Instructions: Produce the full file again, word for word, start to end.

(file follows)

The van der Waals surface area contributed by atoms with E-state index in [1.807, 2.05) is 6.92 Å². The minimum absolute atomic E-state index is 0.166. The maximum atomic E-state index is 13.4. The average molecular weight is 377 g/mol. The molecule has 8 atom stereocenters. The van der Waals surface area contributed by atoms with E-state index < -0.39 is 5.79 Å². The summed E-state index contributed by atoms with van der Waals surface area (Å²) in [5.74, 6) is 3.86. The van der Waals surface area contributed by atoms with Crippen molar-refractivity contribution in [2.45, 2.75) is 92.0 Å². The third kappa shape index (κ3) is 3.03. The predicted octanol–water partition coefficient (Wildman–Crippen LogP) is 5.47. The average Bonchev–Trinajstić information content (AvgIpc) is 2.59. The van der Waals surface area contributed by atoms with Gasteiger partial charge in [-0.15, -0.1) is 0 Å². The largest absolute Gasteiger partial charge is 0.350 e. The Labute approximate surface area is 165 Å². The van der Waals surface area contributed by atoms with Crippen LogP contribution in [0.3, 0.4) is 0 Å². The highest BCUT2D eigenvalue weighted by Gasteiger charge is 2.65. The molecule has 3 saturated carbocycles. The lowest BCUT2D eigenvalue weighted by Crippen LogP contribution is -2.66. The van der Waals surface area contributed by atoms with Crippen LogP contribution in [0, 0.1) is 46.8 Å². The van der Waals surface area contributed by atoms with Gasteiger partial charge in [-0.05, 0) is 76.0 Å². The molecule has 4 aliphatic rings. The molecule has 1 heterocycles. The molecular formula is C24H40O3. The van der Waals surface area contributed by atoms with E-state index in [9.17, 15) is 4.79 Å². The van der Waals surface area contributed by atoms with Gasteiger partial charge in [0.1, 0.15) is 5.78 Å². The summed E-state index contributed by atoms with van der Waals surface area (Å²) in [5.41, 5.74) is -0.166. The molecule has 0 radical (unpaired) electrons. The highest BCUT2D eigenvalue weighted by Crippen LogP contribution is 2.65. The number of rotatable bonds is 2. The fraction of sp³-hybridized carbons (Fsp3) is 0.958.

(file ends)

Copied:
The van der Waals surface area contributed by atoms with E-state index in [1.807, 2.05) is 6.92 Å². The minimum absolute atomic E-state index is 0.166. The maximum atomic E-state index is 13.4. The average molecular weight is 377 g/mol. The molecule has 8 atom stereocenters. The van der Waals surface area contributed by atoms with E-state index < -0.39 is 5.79 Å². The summed E-state index contributed by atoms with van der Waals surface area (Å²) in [5.74, 6) is 3.86. The van der Waals surface area contributed by atoms with Crippen molar-refractivity contribution in [2.45, 2.75) is 92.0 Å². The third kappa shape index (κ3) is 3.03. The predicted octanol–water partition coefficient (Wildman–Crippen LogP) is 5.47. The average Bonchev–Trinajstić information content (AvgIpc) is 2.59. The van der Waals surface area contributed by atoms with Gasteiger partial charge in [-0.15, -0.1) is 0 Å². The largest absolute Gasteiger partial charge is 0.350 e. The Labute approximate surface area is 165 Å². The van der Waals surface area contributed by atoms with Crippen LogP contribution in [0.3, 0.4) is 0 Å². The highest BCUT2D eigenvalue weighted by Gasteiger charge is 2.65. The molecule has 3 saturated carbocycles. The lowest BCUT2D eigenvalue weighted by Crippen LogP contribution is -2.66. The van der Waals surface area contributed by atoms with Crippen LogP contribution in [0, 0.1) is 46.8 Å². The van der Waals surface area contributed by atoms with Gasteiger partial charge in [-0.05, 0) is 76.0 Å². The molecule has 4 aliphatic rings. The molecule has 1 heterocycles. The molecular formula is C24H40O3. The van der Waals surface area contributed by atoms with E-state index in [9.17, 15) is 4.79 Å². The van der Waals surface area contributed by atoms with Gasteiger partial charge in [0.1, 0.15) is 5.78 Å². The summed E-state index contributed by atoms with van der Waals surface area (Å²) in [5.41, 5.74) is -0.166. The molecule has 0 radical (unpaired) electrons. The highest BCUT2D eigenvalue weighted by Crippen LogP contribution is 2.65. The number of rotatable bonds is 2. The fraction of sp³-hybridized carbons (Fsp3) is 0.958.